Fire Non-Emergencies: 516-746-1301

To report fallen trees or branches call: 516-465-4072



Long Island Power Authority - to report a power outage call 1-800-490-0075


News

September is Library Card Sign-up Month

Back to school means back to the Garden City Public Library. September is not only back to school month, it is also Library Card Sign-up Month. A library card is the most important school supply of all for both students and their parents. This September be sure your library card is in your wallet. If you don’t have one, sign up for a new one for you and for your children.

The Garden City Public Library offers programs for adults and for children of all ages. In addition, the library provides access to an extensive collection of books, periodicals, music CDs, audiobooks, and DVDS. The library also provides online access through its website www.gardencitypl.org to authoritative electronic databases as well as to downloadable eBooks, audiobooks, and music. With a valid library card, you can register for programs, borrow materials and museum passes, and access electronic resources.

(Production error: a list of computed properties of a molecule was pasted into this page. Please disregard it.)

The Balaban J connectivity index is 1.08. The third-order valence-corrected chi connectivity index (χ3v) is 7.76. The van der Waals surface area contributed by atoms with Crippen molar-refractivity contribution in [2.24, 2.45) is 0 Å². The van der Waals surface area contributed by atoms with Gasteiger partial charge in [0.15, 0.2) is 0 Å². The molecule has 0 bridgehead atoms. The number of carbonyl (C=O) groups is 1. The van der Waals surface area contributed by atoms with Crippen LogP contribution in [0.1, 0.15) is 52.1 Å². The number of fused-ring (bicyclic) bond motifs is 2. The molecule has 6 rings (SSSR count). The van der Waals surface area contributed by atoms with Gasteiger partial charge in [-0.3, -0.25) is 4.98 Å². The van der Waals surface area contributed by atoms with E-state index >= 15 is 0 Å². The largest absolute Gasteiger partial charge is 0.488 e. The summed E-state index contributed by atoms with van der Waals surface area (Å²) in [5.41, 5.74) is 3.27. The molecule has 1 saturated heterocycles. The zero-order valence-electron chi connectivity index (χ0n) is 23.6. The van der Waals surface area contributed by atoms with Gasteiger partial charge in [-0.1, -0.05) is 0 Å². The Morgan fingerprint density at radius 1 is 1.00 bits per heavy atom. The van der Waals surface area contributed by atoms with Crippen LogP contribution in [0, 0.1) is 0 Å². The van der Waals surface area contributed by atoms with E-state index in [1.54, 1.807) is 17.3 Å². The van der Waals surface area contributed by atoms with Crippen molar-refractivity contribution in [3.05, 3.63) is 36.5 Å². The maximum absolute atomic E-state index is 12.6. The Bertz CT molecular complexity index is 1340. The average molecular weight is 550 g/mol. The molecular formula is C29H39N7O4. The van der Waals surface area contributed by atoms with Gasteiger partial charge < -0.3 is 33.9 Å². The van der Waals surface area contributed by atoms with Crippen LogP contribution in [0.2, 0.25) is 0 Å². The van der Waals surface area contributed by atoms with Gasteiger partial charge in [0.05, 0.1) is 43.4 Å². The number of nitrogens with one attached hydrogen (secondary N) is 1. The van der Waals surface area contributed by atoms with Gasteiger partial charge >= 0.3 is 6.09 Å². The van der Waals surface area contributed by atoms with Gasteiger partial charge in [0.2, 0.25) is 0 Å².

The Garden City Historical Society is gearing up for a really big celebration. In 2015, the Society will mark the 40th anniversary of its founding, and the 10th anniversary of the opening of The Garden City Historical Society Museum.

To observe these two significant milestones and to further the Society’s capital campaign to restore the exterior of the museum building, the Society is planning a special event on May 14, 2015 at the Garden City Hotel. Early next year, an invitation to attend will be extended to residents and businesses in the village. The gala will include an open bar and full buffet, with music, mystery guests, a live auction and raffles.